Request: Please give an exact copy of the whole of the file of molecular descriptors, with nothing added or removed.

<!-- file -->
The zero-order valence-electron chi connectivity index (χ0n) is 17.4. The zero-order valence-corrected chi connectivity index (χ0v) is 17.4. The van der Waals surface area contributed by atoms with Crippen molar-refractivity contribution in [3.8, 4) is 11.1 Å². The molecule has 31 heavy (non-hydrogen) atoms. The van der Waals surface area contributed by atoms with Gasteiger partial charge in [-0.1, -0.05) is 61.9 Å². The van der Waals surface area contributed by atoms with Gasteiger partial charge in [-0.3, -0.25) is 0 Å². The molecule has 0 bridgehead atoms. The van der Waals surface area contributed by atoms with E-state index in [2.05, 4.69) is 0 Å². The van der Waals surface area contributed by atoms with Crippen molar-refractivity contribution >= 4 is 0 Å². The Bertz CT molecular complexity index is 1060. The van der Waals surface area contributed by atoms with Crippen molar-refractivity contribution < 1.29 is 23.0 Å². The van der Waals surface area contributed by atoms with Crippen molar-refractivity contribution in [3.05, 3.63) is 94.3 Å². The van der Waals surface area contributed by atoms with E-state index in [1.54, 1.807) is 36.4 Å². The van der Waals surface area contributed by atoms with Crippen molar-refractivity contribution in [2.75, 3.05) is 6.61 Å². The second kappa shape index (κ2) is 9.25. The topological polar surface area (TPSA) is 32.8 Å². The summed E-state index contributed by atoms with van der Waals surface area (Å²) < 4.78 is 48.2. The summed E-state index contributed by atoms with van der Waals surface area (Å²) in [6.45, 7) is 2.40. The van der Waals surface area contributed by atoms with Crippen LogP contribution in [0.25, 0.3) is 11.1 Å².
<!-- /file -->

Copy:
The zero-order valence-electron chi connectivity index (χ0n) is 17.4. The zero-order valence-corrected chi connectivity index (χ0v) is 17.4. The van der Waals surface area contributed by atoms with Crippen molar-refractivity contribution in [3.8, 4) is 11.1 Å². The molecule has 31 heavy (non-hydrogen) atoms. The van der Waals surface area contributed by atoms with Gasteiger partial charge in [-0.1, -0.05) is 61.9 Å². The van der Waals surface area contributed by atoms with Gasteiger partial charge in [-0.3, -0.25) is 0 Å². The molecule has 0 bridgehead atoms. The van der Waals surface area contributed by atoms with E-state index in [2.05, 4.69) is 0 Å². The van der Waals surface area contributed by atoms with Crippen molar-refractivity contribution >= 4 is 0 Å². The Bertz CT molecular complexity index is 1060. The van der Waals surface area contributed by atoms with Crippen molar-refractivity contribution < 1.29 is 23.0 Å². The van der Waals surface area contributed by atoms with Crippen molar-refractivity contribution in [3.05, 3.63) is 94.3 Å². The van der Waals surface area contributed by atoms with E-state index in [1.54, 1.807) is 36.4 Å². The van der Waals surface area contributed by atoms with Crippen molar-refractivity contribution in [2.75, 3.05) is 6.61 Å². The second kappa shape index (κ2) is 9.25. The topological polar surface area (TPSA) is 32.8 Å². The summed E-state index contributed by atoms with van der Waals surface area (Å²) < 4.78 is 48.2. The summed E-state index contributed by atoms with van der Waals surface area (Å²) in [6.45, 7) is 2.40. The van der Waals surface area contributed by atoms with Crippen LogP contribution in [0.25, 0.3) is 11.1 Å².